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Is your pension company one that owes millions to customers?

Providers set aside millions for annuity mis-selling

Standard Life and Prudential, historically two of the UK’s biggest annuity providers, have set aside millions of pounds to compensate people who have potentially been sold the wrong annuity product.

Standard Life and Prudential make annuity provision

Standard Life announced last week that it had made provision for redress of £175 million in respect of its own annuity sales.

Meanwhile, Prudential has also revealed that it has agreed to review its back book of non-advised annuities sold since 2008 – and to pay redress to customers where appropriate.

This follows an investigation from the Financial Conduct Authority (FCA), which found an estimated 90,000 people in ill-health had been mis-sold pension annuities and could be in line for compensation.

Find out more: annuities – discover how annuities work

Problems with sales of enhanced annuities

The FCA investigation, published in October 2016, found problems with the sales of enhanced annuities.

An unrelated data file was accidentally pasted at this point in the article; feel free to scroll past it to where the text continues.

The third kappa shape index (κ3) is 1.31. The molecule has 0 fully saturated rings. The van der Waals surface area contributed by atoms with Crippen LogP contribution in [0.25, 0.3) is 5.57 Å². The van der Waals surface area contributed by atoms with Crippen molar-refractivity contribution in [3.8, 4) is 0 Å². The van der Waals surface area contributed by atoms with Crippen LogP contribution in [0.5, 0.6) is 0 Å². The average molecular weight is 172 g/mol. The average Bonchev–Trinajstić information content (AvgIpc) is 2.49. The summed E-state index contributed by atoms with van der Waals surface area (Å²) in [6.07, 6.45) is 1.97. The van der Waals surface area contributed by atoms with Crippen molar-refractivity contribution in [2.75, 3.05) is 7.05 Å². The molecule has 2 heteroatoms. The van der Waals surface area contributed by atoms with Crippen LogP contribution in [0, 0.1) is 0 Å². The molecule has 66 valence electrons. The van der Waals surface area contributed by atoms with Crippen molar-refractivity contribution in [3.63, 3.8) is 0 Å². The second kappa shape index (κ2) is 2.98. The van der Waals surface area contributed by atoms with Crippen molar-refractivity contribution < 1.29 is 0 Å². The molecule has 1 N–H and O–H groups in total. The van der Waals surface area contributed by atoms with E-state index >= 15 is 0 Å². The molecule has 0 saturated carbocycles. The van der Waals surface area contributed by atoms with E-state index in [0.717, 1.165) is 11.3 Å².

These products give people in poor health or with certain medical conditions a better deal owing to their shorter life expectancy. However, the regulator found that ‘a small number of firms’ had not told customers they could shop around or receive an enhanced annuity, causing some to miss out on a deal giving them a higher income.

Standard Life and Prudential are the first firms to publicly announce they were asked by the regulator to review their non-advised annuity sales as a result of this investigation. It has not been revealed how many firms in total were ordered to do this.

Customers found to have missed out on information about enhanced annuities will be compensated in cash.

Find out more: enhanced annuities – understand how enhanced annuities can give you a bigger income

Pension freedoms and annuities

Before the pension freedoms were introduced in April 2015, savers were usually obliged to buy annuities with their pension money.

Annuity sales have declined since 2015, but figures from Hargreaves Lansdown highlight that around six out of ten people will still typically qualify for an enhanced annuity.

Tom McPhail, Hargreaves Lansdown head of retirement policy, said: ‘This review is in respect of past annuity sales where the insurance companies largely followed the letter of regulatory law, but demonstrably failed to keep within the spirit of regulations.

‘Customers who might have been eligible for an enhanced annuity were simply sold a standard terms contract, resulting in a lower level of income.’

Find out more: What the pension freedoms mean for you – Which? explains the April 2015 pension changes

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